“The world and its creation is the great divine miracle before which humanity bows reverently, but not without hope of an ultimate better understanding”
-Dr. Bernard Fantus
On March 15, 1937, a Jewish Hungarian-American doctor named Bernard Fantus changed the world. Trained as both a pharmacist and a physician, his revolutionary idea for a “blood preservation laboratory” at Chicago’s Cook County Hospital aimed to solve what was, at the time, a persistent problem in medicine.
In the early 20th century, physicians with a patient who needed a blood transfusion would try in desperation to locate the patient’s friends and family members in the hope that there would be someone among them who had with the same blood type as their patient. But tragically, often doctors either weren’t able to find anyone with the correct blood type, or their patient would perish before they found someone suitable.
To Dr. Bernard Fantus, there had to be a better way. Surgery and medicine were becoming more complex, and the need for blood only grew. The early-1900s saw a significant amount of progress in the field of hematology throughout the globe. In 1901, Austrian physician Dr. Karl Landsteiner discovered the A, B and O human blood types and the following year, Drs. Alfred Decastello and Adriano Sturli discovered the AB type. In 1907, Dr. Reuben Ottenberg performed the first blood transfusion using blood typing and cross-matching and discovered the universality of the O blood type.
These discoveries were compelling to Dr. Fantus, but none so much as that of Russian scientist S.S. Yudin, who, after determining the length of time it takes for blood to coagulate, was able to successfully preserve and use cadaver blood for transfusion. Dr. Fantus knew that cadavers could not provide a steady-enough supply of blood to the people of Chicago; he wanted to try it with living donors, but he needed a way to convince people to donate enough blood to create a standing stockpile.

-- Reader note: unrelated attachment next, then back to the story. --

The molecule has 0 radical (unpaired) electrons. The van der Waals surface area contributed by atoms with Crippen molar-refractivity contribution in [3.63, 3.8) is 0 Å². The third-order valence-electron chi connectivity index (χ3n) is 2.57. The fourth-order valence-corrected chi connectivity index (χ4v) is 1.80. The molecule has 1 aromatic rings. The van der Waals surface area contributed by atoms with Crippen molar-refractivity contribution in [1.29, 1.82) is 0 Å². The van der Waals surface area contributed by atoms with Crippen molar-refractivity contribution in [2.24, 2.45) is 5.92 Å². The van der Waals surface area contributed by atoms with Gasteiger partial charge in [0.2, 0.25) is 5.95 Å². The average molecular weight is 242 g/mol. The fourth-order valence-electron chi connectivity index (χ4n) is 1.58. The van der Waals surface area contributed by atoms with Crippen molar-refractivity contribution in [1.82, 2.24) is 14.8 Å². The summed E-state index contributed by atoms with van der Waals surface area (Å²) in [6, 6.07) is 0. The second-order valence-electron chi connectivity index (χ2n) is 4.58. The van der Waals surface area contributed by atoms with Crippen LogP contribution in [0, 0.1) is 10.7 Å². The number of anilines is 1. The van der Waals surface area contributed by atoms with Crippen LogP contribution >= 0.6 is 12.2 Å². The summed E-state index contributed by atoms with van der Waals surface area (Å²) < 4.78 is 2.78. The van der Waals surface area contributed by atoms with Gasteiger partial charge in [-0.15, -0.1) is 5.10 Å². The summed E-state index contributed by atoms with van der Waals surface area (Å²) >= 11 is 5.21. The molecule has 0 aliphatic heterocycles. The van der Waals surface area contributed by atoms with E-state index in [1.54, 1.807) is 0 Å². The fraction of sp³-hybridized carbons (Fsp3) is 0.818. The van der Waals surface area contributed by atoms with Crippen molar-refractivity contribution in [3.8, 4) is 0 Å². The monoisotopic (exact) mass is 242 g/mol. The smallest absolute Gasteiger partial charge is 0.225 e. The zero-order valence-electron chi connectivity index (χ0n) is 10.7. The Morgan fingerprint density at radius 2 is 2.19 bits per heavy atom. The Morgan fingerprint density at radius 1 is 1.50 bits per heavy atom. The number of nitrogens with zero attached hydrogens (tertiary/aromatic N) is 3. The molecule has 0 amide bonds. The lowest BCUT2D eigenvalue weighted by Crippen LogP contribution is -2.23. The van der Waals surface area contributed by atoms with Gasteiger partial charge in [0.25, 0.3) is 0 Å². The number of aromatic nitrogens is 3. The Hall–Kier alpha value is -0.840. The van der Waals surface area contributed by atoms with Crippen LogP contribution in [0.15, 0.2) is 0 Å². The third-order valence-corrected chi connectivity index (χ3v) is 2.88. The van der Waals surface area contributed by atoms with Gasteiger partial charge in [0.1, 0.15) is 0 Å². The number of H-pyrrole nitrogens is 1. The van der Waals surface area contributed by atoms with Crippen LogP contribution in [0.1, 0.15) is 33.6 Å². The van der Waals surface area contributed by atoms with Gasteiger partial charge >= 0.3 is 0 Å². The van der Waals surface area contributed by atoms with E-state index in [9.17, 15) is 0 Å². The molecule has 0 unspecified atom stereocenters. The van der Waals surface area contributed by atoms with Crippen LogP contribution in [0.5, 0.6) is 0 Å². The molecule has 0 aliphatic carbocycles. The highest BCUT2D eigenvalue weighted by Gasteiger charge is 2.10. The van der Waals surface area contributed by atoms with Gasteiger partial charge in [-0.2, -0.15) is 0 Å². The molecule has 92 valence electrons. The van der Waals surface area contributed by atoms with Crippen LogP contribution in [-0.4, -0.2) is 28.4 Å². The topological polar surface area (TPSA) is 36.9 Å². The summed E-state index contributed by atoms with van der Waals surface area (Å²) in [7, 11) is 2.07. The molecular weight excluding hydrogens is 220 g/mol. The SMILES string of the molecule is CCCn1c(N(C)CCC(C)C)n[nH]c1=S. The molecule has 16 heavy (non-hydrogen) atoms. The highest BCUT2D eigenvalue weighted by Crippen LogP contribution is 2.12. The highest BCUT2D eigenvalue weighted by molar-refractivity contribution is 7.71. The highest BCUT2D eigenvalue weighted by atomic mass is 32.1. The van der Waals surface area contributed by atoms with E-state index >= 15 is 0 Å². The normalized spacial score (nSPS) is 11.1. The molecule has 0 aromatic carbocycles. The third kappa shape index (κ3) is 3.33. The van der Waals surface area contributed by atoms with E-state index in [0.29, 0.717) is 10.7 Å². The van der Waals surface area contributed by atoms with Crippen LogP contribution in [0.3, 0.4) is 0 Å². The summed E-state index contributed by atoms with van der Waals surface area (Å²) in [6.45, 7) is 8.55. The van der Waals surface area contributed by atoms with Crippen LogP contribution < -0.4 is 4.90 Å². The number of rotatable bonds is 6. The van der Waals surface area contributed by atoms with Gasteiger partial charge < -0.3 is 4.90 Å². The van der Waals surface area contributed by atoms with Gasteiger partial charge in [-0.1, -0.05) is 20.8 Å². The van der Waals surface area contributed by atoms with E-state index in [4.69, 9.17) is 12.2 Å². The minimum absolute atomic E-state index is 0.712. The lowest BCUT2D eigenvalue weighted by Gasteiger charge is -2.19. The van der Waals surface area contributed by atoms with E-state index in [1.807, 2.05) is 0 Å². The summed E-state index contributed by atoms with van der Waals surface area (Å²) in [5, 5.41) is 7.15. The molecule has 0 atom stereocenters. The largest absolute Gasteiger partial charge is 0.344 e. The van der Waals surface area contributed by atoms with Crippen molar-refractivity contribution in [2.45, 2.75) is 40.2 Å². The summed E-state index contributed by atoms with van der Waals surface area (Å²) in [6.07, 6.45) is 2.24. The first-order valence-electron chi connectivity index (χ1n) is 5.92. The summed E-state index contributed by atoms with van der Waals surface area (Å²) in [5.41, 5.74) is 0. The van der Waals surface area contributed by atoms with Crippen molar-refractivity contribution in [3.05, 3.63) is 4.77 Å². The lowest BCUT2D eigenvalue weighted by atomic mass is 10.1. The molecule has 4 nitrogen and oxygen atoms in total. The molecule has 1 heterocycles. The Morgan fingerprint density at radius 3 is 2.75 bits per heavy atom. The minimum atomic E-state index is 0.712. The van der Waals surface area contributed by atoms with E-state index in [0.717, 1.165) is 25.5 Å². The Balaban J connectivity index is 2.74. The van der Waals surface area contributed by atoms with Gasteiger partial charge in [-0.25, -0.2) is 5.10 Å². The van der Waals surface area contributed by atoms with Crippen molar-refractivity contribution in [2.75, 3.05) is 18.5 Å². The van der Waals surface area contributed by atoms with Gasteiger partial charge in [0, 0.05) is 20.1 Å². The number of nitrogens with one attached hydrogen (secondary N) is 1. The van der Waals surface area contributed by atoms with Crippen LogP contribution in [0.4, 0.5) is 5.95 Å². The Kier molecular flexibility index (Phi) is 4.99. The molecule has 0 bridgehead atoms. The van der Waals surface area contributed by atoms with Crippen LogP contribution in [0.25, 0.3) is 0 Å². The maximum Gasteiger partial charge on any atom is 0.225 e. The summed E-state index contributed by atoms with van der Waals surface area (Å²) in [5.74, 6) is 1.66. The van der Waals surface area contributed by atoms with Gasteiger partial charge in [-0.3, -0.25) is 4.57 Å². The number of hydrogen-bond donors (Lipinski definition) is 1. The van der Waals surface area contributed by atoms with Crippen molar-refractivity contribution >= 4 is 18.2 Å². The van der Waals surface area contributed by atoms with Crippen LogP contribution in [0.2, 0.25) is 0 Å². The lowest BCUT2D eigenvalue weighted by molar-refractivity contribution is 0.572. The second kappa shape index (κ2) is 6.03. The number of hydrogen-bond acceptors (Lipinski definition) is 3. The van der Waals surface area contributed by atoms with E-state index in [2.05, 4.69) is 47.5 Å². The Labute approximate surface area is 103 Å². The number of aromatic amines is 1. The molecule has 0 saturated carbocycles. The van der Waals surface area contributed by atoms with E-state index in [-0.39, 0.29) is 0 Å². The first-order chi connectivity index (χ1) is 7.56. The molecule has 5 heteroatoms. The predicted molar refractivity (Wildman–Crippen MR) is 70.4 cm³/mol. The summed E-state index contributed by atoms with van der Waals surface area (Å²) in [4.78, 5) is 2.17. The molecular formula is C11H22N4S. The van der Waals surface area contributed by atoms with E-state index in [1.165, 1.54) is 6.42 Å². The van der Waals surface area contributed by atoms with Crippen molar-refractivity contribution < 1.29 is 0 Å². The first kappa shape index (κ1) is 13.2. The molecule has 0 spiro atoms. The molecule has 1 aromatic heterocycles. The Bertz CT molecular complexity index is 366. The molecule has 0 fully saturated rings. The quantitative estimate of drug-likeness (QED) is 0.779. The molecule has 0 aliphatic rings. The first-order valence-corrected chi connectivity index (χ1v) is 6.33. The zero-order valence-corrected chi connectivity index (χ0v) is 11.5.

So on March 15, 1937, Dr. Fantus created the world’s first “blood bank” at Cook County Hospital in Chicago. Blood preservation was nothing new at the time; blood had been shipped to the front lines in World War I and the Mayo Clinic started storing blood for up to fourteen days in 1935.
But it was Fantus’ “bank” idea of blood collection that was new. And he chose the term “blood bank” on purpose. In the July 10, 1937 edition of his weekly column in the Journal of the American Medical Association (JAMA), he explained the reason to his peers. “Just as one cannot draw money from a bank unless one has deposited some, so the blood preservation department cannot supply blood unless as much comes in as goes out. The idea of a ‘bank’ is not a mere metaphor.”
In the beginning, Cook County Hospital kept a “Blood Bank Account” ledger that kept track of people’s “deposits” into their accounts when they donated blood and their “withdrawals” when they received some and hospital staff could collect $10 from a patient to pay a donor.
The impending Second World War would underscore the importance of blood banks, and donating blood became a sign of patriotism for Americans, who donated 13.3 million pints of blood by the end of the war.
Since those early days, blood donation has come a long way. It’s safer, smarter, and it’s saved countless lives. Those advances can be credited to the formation of the American Association of Blood Banks in 1947, the introduction of plasmapheresis in 1964 and of first use of apheresis machines to extract one cellular component in 1972, among many other breakthroughs. But many would say that at their core, blood banks today owe their existence to the idea of just one man: Dr. Bernard Fantus.
Fantus had many causes and passions in his life – teaching his students, encouraging his colleagues to share their discoveries for the greater good, and looking for ways that medicine could reduce the suffering of the poor. He crusaded against newspapers that ran advertisements for sham medicines and used his skills as a pharmacist to create what he called “candy medicine” to “rob childhood of one if its terrors, namely, nasty medicine.” But the most impactful thing he did for humanity by far, the thing that endures strongly to this day, 78 years after his death, is the legacy of America’s very first blood bank.
That legacy is the 6.8 million Americans who donate nearly 21 million blood components every year. That legacy the is millions of people who could not have survived cancer, chronic illness, life-threatening injuries or surgery without blood transfusions. And that legacy is the one person every two seconds who needs blood and whose doctors, thanks to Dr. Bernard Fantus’ groundbreaking idea, can get it to them in time.
“Dr. Fantus’ idea revolutionized surgery and transfusion therapy. Most major surgery done today would be impossible without the existence of blood banks. Today we take them for granted, but in fact we owe their existence to the creative thinking of a pioneer of American medicine.”
President Ronald Reagan, 6/29/1987
- William Harper, Masters in Journalism student at University of Oregon